Not so long ago from publishing this piece OTOY, the developer of Octane Render released first version of 2.1x development cycle. Among other welcome changes & new features (like render passes) speed improvements came along too.
“We improved the sampling in the direct lighting and path tracing kernels. In most scenes this should reduce the time to get to a similar level than before. And the sampling is now more optimized in a multi-GPU environment and in network rendering.” – wrote Marcus a.k.a. Abstrax (source: OctaneRender™ Standalone 2.10 via OTOY’s Release Candidate sub forum).
So what are these new optimisations exactly? Here is a bit more info:
“We also implemented a new path termination strategy, which is a bit tricky to explain: In the past the there was this ominous pin “RR probability” which in most cases only worked good when set to 0. With the new algorithm we try to provide a system where you can tweak render speed vs. convergence (how fast noise vanishes). Increasing the value, will cause he kernels to keep paths shorter and spend less time on dark areas (which means they stay noisy longer) but may increase samples/second a lot. Reducing the value will cause kernels trace longer paths in average and spend more time on dark areas. The current default of 0.3 works good in most scenes, but play with it. For example, in two interior test scenes it actually payed off to set the value to 0.5 – 0.6 which increases the samples/second a lot and then just to render more samples.
The direct lighting and path tracing kernels also have a new option “Coherent mode”, which increases the render speed, but causes some “flickering” during the first samples/pixel and should be mainly used for the final rendering and if only if you plan to render 500 samples/pixel or more.
The three changes above together should help you to speed up rendering quite a bit. How much depends on the scene of course.”
Needless to say speed improvements were more then welcome for majority of users as 2.0 brought a bit of a slow down. It is somewhat understandable considering addition of new features like displacement, fur, etc. – You can’t expect get better speeds with additional complexity (added with features) on a code. But again OTOY’s team worked things out, made some improvements & came back with solution. How does that work? Well, that’s what I’m going after..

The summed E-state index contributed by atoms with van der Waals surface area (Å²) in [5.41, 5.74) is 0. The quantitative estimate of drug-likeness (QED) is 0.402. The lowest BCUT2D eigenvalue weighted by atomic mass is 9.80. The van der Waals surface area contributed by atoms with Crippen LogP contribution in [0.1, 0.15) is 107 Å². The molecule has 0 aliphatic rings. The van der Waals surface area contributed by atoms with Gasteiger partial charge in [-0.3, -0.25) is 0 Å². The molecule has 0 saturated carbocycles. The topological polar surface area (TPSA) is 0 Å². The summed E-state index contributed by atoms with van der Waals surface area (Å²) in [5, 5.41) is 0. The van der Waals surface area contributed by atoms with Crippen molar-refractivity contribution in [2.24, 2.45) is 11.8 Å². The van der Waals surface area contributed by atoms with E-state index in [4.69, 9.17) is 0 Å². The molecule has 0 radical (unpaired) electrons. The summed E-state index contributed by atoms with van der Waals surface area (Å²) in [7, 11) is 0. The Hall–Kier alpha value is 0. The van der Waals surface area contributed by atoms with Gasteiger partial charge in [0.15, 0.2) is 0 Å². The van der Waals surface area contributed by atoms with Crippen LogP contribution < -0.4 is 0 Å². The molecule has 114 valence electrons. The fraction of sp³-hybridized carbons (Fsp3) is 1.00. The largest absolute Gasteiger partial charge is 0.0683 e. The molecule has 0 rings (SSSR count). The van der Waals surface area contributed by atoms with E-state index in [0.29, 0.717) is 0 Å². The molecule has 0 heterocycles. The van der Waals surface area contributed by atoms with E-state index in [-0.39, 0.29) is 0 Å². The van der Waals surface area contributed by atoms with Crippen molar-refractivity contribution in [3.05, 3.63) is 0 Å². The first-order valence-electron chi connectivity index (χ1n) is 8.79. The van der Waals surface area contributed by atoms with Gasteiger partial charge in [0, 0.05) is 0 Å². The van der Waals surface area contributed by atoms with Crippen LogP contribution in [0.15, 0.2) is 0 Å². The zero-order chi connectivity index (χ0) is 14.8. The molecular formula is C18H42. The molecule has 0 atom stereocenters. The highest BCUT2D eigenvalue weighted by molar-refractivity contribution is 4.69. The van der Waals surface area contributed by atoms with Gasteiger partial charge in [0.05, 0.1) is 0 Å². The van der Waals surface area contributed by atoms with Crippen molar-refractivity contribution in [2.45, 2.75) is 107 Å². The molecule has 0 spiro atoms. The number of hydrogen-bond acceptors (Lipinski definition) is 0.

Now after some tweaks You might need different amount of samples in order to get rid of noise & that brings up a challange : How to test things out?
Back then (at 2.0 days) someone at OctaneRender forums said (I rephrased) that we need less sampless to get cleaner image & thus judging performance from samples/seconds perspective isn’t the best way to look at speed.
You can always do that test in old fashion way, just to render a scene, save out, tweak a thing or two, render, save out..after that simply try to compare images side by side. However that takes insane amount of time & again I don’t see a lot of those around who would like to invest their time into such test.
Latelly I’ve noticed a tweet from BOXX technologies (well know boutique builder specialising in building custom workstations for VFX, CG work). They were trying to come up with an algorithm to compare render times on CPUs & GPUs runing Vray RT.
The methodology that was used in their tests came very interesting to me. They’ve used a plugin called Image Quality Calculator developed by the University of Manitoba’s Physics and Astronomy Department that runs on ImageJ, Java-based image processing program developed at National Institutes of Health.
Then I though to myself: What if, we could try to use this for testing out noise in OctaneRender to figureout differences between versions or how newly introduced parameters effect end result? We can’t compare samples or speed – but with this tool we can compare noise output after certain amount of time & that’s what matters most!
For sure this plugin isn’t perfect & might have it’s own caviats.. I’m looking forward to come out with some scenes & tweak bits here & there trying to observe their influence on speed, but for now I simply wanted to share this idea with You.
What do You think? (drop a line). Any ideas about how to take the most of this test are more then welcome Guys, as in the end (hopefully) this will give us (end users) better understanding of how all these different parameters work together to help us reducing noise.
To be continued..